What better way is there to test a New Zealand built aluminium boat than in New Zealand-like conditions? Sorry Kiwis, but the only way I could describe the nasty storm we drove the McLay 591 Sportsman into on the test day was “New Zealand like”.
Rugged up in a rain suit and with a sense of adventure, we ventured out of the Patterson River and into a wall of water falling from the sky. Luckily, we had a canopied McLay to use as a camera boat for the session. Funnily enough, all of the rest of the crew preferred to pile in there, leaving me alone on the test boat.
Spending some quality alone time on the McLay, though, I got to get a good feel for the rig. It’s a combination of a workboat and sports car – sort of like the 4WD ads where they wash off the mud and they’re instantly ready for a classy function.
Like all McLays I’ve tested over the years, this McLay looked like it was fresh from the factory. The Nyalic coating that is applied to the bare aluminium stops the natural oxidation process and keeps your pride and joy looking mint for years to come.
Although there was not a heap of wind with the rain, there was enough residual chop on Port Phillip Bay to get a feel for the hull. Wide reverse chines and a variable deadrise ending in 17° at the transom means that if you land the rig correctly at 90° to the wanes, it will land remarkably softy.
One up, I wasn’t afraid to put the Sportsman into some tight turns and let the Suzuki do its thing. The harder I drove it, the more impressed I was with the behaviour of the hull.
Trimmed in, it pulled tight into the corners with minimal ventilation. Trimmed out on a speed run and the raindrops were definitely stinging the eyes.
The boat pulled 62km/h at 6000rpm, delivering 1.6km per litre of fuel burned. The best economy was at 3500rpm, where you could squeeze 2.9km out of every litre of fuel burned.
Is this the ideal family boat? Far from it. This is a boat built for hard-core anglers, and as such it has little in the way of creature comforts. If family boating is what you’re after, there are other boats in the McLay range that are better suited to the task. Still, there is enough of a cabin in the 591 Sportsman to get out of the elements if you’re not wearing a $1000 rain suit in a downpour.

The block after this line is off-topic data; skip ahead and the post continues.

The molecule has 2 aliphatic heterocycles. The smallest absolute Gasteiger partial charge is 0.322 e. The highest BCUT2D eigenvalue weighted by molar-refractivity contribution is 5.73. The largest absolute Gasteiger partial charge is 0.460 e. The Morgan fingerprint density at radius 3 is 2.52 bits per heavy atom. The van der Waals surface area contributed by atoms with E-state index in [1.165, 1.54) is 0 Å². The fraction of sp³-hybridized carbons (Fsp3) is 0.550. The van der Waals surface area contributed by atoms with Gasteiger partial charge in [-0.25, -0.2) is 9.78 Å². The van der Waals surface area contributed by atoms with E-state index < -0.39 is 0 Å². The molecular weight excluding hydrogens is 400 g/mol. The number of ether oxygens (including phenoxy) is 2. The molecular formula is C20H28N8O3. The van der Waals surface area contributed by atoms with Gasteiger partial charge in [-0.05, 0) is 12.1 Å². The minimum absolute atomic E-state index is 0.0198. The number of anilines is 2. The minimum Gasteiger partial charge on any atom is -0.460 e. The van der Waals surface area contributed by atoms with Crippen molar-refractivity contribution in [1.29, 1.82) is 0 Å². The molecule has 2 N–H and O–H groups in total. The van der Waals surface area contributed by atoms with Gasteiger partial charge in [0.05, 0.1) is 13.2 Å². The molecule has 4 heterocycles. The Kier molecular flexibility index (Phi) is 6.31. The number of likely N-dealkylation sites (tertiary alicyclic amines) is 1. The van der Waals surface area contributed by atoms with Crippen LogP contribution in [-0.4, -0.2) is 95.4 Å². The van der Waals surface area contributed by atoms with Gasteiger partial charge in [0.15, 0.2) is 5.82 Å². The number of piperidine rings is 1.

The 591 is designed to be a robust and practical workspace that’s easy to keep clean, both during and after the fishing sessions. I particularly liked the smart design of the transom door area – a folding ladder gets you in, and the door slides up and out but has a place to keep it stowed while it’s not in use. The bait station is removable, and the step contains the live bait tank complete with a window. Combine that with some adjustable upright storage for rods along the side pockets and a high rocket launcher on the Targa top, and you’ve got a combination that’s obviously been designed by anglers.
And coming from NZ, you can pretty much guarantee that they’ve caught better snapper than you or I.
The carpeted dash is designed to flush-mount quite substantial electronics, even though the test rig was fitted with a smaller, bracket-mounted Lowrance.
I also liked the positioning and abundance of places to hang onto in this boat. Some of the boats we test see us searching for a place to white-knuckle when the going gets rough.
The guys at Warragul Marine Centre are passionate about their brands – both McLay and Suzuki. You can call them at the dealership or just visit wwwwarragulmarine.com.au for more information. You can also find them on Facebook – just search for Warragul Marine Centre.
|Transom deadrise||Variable 17 V|